How should we think about regulating our dynamically changing financial system? Existing regulatory approaches have two temporal flaws. The obvious flaw, driven by politics and human nature (and addressed in other writings), is that financial regulation is overly reactive to past crises. This article addresses a less obvious but arguably more fundamental flaw: that financial regulation is normally tethered to the financial architecture, including the distinctive design and structure of financial firms and markets, in place when the regulation is promulgated. In order to effectively address future crises, this article argues, financial regulation must transcend that time-bound architecture. This could be done by regulating the underlying economic functions of the financial system—the provision, allocation, and deployment of financial capital—as well as the financial system’s capacity to serve as a network within which those functions can be conducted. The article analyzes how to design and implement such a “functional” approach to financial regulation. Although this approach is primarily normative, it provides regulatory ordering principles that should have practical utility—not only as a set of standards to inform actual regulatory design but also as a counterweight to the prevailing view that macroprudential regulation of systemic risk can be adequately served by an ad hoc assortment of regulatory “tools.”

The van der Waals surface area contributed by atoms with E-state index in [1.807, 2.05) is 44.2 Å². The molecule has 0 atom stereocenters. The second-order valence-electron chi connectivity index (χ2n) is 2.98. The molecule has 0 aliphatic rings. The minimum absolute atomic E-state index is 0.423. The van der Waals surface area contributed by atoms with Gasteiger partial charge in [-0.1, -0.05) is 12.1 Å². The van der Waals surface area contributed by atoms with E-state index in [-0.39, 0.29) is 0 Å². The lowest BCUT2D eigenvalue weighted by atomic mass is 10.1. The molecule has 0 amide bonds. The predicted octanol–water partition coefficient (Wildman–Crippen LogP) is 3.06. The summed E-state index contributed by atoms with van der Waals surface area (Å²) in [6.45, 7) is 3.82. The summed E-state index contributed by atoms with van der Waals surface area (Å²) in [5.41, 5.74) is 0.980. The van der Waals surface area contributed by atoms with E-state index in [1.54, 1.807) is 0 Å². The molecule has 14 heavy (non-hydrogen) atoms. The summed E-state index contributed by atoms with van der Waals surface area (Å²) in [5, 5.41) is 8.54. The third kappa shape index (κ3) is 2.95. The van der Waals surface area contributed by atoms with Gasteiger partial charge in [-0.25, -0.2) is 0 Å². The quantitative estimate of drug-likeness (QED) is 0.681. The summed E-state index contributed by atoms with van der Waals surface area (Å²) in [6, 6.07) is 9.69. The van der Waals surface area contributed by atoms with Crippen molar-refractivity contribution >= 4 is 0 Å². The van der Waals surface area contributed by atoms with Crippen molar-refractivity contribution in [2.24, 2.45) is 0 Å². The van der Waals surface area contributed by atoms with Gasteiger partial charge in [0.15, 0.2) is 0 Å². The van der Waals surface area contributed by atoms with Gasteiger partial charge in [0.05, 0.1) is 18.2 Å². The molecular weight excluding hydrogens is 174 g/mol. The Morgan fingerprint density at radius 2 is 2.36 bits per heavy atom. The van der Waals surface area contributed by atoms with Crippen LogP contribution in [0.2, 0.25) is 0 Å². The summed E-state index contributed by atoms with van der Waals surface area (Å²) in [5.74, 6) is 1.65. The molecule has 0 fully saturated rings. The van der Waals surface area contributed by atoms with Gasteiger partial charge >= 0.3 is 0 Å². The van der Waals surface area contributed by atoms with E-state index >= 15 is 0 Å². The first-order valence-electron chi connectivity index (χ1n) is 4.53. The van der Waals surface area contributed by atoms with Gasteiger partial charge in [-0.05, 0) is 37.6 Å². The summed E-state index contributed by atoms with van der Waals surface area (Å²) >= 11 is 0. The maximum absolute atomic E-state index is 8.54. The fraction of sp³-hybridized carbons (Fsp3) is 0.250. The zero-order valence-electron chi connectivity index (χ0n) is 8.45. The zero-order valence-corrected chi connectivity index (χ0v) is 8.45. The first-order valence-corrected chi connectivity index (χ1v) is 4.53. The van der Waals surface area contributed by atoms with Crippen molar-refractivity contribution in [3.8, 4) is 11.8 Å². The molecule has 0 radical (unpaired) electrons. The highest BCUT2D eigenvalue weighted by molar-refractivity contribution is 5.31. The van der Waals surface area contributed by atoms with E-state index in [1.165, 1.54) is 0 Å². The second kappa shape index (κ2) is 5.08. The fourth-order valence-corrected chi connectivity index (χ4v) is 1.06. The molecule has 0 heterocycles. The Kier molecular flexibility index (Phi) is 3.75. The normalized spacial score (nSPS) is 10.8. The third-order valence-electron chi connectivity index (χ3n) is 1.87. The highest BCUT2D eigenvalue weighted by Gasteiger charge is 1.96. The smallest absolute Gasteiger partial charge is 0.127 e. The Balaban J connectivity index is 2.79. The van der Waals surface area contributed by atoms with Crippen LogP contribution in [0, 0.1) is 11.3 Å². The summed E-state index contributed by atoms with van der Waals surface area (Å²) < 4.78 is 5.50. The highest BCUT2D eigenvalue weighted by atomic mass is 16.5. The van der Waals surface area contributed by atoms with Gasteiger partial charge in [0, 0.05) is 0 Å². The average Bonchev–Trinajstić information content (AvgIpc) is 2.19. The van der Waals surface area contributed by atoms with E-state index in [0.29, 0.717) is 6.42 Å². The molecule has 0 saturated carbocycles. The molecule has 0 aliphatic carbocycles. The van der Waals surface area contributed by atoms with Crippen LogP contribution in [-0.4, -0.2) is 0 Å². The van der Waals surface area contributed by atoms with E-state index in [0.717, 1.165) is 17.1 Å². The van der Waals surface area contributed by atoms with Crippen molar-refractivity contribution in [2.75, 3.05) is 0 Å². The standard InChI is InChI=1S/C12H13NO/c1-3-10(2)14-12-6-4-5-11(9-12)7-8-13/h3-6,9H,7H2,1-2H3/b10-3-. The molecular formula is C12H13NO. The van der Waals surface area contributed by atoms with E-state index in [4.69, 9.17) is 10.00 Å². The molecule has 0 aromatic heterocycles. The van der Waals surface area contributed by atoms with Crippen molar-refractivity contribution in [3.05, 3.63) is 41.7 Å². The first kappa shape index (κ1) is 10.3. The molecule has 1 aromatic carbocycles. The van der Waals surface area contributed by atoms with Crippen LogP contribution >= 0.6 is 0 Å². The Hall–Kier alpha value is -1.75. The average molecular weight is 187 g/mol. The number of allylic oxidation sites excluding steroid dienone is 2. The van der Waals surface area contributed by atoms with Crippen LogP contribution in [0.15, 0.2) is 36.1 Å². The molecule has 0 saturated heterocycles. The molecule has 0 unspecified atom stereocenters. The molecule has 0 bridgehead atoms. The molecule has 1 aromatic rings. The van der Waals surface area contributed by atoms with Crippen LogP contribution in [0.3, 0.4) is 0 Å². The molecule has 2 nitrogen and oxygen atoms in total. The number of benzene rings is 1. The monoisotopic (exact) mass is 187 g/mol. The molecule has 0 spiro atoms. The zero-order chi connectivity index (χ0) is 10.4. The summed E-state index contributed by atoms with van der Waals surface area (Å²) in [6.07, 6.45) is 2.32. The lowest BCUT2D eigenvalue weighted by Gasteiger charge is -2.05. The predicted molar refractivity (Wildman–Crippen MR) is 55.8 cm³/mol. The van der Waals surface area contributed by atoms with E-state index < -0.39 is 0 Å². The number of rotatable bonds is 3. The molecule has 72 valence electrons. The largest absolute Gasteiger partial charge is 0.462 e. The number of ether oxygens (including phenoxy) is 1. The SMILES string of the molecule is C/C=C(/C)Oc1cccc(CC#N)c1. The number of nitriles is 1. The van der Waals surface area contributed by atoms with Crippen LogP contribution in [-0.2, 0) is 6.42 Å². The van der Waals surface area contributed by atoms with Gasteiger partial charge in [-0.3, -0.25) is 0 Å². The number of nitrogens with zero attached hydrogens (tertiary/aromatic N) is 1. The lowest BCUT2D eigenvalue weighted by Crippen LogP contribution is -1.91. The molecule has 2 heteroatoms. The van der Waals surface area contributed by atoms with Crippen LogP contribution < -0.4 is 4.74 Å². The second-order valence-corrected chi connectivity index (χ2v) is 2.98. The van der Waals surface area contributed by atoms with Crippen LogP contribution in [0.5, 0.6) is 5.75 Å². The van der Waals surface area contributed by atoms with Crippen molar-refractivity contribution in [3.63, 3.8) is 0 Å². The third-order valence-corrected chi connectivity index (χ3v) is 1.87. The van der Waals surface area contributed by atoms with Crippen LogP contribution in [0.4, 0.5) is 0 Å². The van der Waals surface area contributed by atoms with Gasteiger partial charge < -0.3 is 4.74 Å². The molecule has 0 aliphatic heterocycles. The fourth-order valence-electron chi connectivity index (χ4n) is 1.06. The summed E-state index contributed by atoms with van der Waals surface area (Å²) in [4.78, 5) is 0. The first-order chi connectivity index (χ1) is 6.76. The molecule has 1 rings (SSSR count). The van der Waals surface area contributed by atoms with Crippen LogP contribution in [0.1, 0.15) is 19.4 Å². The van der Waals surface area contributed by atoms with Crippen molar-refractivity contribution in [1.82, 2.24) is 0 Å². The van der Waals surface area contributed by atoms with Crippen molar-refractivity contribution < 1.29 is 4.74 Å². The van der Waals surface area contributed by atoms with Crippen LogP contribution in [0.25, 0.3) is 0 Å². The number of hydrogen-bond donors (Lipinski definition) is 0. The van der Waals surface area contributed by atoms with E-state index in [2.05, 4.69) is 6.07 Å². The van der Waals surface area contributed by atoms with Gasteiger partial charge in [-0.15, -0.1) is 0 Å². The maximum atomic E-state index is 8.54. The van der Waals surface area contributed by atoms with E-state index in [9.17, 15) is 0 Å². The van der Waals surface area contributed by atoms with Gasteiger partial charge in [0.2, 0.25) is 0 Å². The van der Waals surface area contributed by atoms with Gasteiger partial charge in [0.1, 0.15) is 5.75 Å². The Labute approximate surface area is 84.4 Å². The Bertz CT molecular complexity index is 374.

Volume 100 - Issue 4
- Note: Stranger than Science Fiction: The Rise of A.I. Interrogation in the Dawn of Autonomous Robots and the Need for an Additional Protocol to the U.N. Convention Against Torture
- SIRI-OUSLY 2.0: What Artificial Intelligence Reveals About the First Amendment
- The Consequences of Disparate Policing: Evaluating Stop and Frisk as a Modality of Urban Policing
- Regulating Cumulative Risk
- Toward a Critical Race Theory of Evidence
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